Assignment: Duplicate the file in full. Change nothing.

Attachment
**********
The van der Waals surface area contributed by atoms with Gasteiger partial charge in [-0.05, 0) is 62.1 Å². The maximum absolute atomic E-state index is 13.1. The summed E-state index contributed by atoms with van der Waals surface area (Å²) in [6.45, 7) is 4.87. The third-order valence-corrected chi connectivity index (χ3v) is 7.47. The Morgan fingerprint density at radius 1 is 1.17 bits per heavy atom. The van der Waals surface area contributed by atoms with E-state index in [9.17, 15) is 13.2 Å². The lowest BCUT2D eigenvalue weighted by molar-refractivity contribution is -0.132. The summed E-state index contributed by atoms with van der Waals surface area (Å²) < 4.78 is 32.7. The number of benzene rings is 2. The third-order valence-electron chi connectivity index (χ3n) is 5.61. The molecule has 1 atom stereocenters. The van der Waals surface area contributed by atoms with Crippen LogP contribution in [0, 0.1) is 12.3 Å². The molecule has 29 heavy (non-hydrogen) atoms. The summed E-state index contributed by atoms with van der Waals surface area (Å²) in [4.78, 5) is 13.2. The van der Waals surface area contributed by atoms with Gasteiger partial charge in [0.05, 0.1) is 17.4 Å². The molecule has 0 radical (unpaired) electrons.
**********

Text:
The van der Waals surface area contributed by atoms with Gasteiger partial charge in [-0.05, 0) is 62.1 Å². The maximum absolute atomic E-state index is 13.1. The summed E-state index contributed by atoms with van der Waals surface area (Å²) in [6.45, 7) is 4.87. The third-order valence-corrected chi connectivity index (χ3v) is 7.47. The Morgan fingerprint density at radius 1 is 1.17 bits per heavy atom. The van der Waals surface area contributed by atoms with E-state index in [9.17, 15) is 13.2 Å². The lowest BCUT2D eigenvalue weighted by molar-refractivity contribution is -0.132. The summed E-state index contributed by atoms with van der Waals surface area (Å²) < 4.78 is 32.7. The number of benzene rings is 2. The third-order valence-electron chi connectivity index (χ3n) is 5.61. The molecule has 1 atom stereocenters. The van der Waals surface area contributed by atoms with Crippen LogP contribution in [0, 0.1) is 12.3 Å². The molecule has 29 heavy (non-hydrogen) atoms. The summed E-state index contributed by atoms with van der Waals surface area (Å²) in [4.78, 5) is 13.2. The van der Waals surface area contributed by atoms with Gasteiger partial charge in [0.05, 0.1) is 17.4 Å². The molecule has 0 radical (unpaired) electrons.